Guinness, Bushmills and champ
08.12.2009 - 13.12.2009 5 °C
(Ok, ok, we hear you those in London and NYC)
Having not a shred of knowledge about Belfast and it's stormy history, we arrived in Belfast two weeks ago with a bit of trepidation, particularly as we had discovered our hotel was in the hot bed of the "Loyalist Area" after we had booked. However all it took was a couple of Guinnesses at the nearby Robinsons Saloon to discover that Irish laughter and merriment was just as alive in the North as it is in the South, and we had nothing to worry about.
Belfast was smaller and quieter than expected, however scars of its past are staunchly on display - for example right by our hotel was a row of houses with the end-wall painted in its entirety: "YOU ARE NOW ENTERING LOYALIST SANDY ROW" with a terrorist (defender of faith, depending on what side you're on) swathed in camoflague, holding a machine gun, pointed at any one who dared enter without Protestant love in their heart.
We started our visit by taking a Belfast Black Cab Tour which was truly excellent. I've never felt the desire to write reviews on any excursion I've ever been on, but was moved to post on Trip Advisor. If any of you head there, take a look: http://belfastblackcabtours.co.uk Our guide and owner Paddy Campbell showed us the murals and memorials of Shankill and Falls Road, and gave us an unbiased look at both Catholic (Republic) and Protestant (Loyalist) sides. From what we saw, the Protestant murals seemed to be triumphant and staunch, with one dedicated to one Stevie 'Top Gun' McKeag, who was celebrated for shooting 30 Catholics to death. The Catholic memorials on the other hand, seemed more morose and mournful. After the trip he dropped us off at the town square to wander the Continental Christmas Market. We were so impressed that we booked his day-long trip to Giant's Causeway for the following day where we shivered at each of the dramatic sights, but warmed ourselves on Whiskey tasting at Bushmills Distillery. Photos to come!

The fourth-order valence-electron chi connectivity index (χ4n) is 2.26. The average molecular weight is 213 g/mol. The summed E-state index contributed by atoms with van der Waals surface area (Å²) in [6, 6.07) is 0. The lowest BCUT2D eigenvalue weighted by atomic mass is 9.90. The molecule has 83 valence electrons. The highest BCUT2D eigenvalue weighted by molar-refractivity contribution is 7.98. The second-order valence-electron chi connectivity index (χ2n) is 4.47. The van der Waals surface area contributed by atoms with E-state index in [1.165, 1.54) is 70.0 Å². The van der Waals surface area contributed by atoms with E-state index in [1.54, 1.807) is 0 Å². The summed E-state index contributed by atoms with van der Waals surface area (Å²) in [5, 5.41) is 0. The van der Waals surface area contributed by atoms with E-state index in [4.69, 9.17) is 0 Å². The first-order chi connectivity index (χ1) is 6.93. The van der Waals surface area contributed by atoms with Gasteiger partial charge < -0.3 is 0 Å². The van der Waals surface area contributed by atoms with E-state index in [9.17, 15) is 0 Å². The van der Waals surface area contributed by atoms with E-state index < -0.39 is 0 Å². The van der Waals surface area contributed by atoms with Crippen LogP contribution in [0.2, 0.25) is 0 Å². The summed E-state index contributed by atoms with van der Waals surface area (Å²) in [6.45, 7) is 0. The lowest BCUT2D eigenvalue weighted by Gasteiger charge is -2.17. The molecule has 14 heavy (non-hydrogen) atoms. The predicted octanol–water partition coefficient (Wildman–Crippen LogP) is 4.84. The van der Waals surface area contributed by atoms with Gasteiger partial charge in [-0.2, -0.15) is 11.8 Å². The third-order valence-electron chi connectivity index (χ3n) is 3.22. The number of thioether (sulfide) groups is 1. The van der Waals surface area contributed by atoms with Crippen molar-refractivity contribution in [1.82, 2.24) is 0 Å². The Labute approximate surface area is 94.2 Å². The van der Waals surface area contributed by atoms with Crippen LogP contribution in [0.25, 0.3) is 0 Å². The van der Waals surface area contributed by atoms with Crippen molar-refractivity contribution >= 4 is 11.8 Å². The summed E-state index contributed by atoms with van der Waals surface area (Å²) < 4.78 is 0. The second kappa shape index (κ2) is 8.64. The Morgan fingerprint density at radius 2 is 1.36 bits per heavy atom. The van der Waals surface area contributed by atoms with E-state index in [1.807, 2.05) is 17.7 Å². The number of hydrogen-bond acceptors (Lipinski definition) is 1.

Our final day was spent hunting for an 'Irish Santa' that Mavis had her heart set on, but surprisingly Belfast was devoid almost completely of souviner shops, and it was only by asking around that we found one 'Irish' shop, where Mavis found a leprechaun Christmas decoration instead.
Jac's friend from Dublin, Helen, joined us for the afternoon, however, not without a bit of drama as Jac realised she stupidly emailed out a mobile number that didn't exist, well for her at least. Some poor bugger in NZ would have received a fair few texts at stupid o'clock on Sunday morning, as Helen tried texting in the northern hemisphere Saturday afternoon... oops.
So as the title of this entry suggests, we're huge fans of Eddie Izzard... Jac had booked tickets (second row, no less!) to see him about nine months ago and it was a brilliant show. How he comes up with his material is baffling.
So it was back to London on our foe Ryanair, unfortunately both flights to/from Belfast were abnormally quiet and relaxed, despite Jac and Chalky gearing Mavis up for the typical eating-time-at-the-zoo type experience of air travel. However.... the highlight of Belfast was to be had at the airport... Jac and Mavis were sitting in the airport, waiting for our gate to be announced when Chalky came up and said, "Do you guys have time for a photo?" Despite thinking, "Um, in the airport?" upon looking up, Eddie was standing in front of us, smiling! With typical grace and decorum, squeals echoed through departures as did gushes of every star's favourites, like, "We came ALL the way from NZ to see your show!", "We have every one of your DVDs!" and completely destroyed Chalky's assurances of a discreet and quick photo. Poor guy, but Mavis and Jac got the prized souvenir of their Belfast trip, which is a cheesy photo with a bemused Eddie.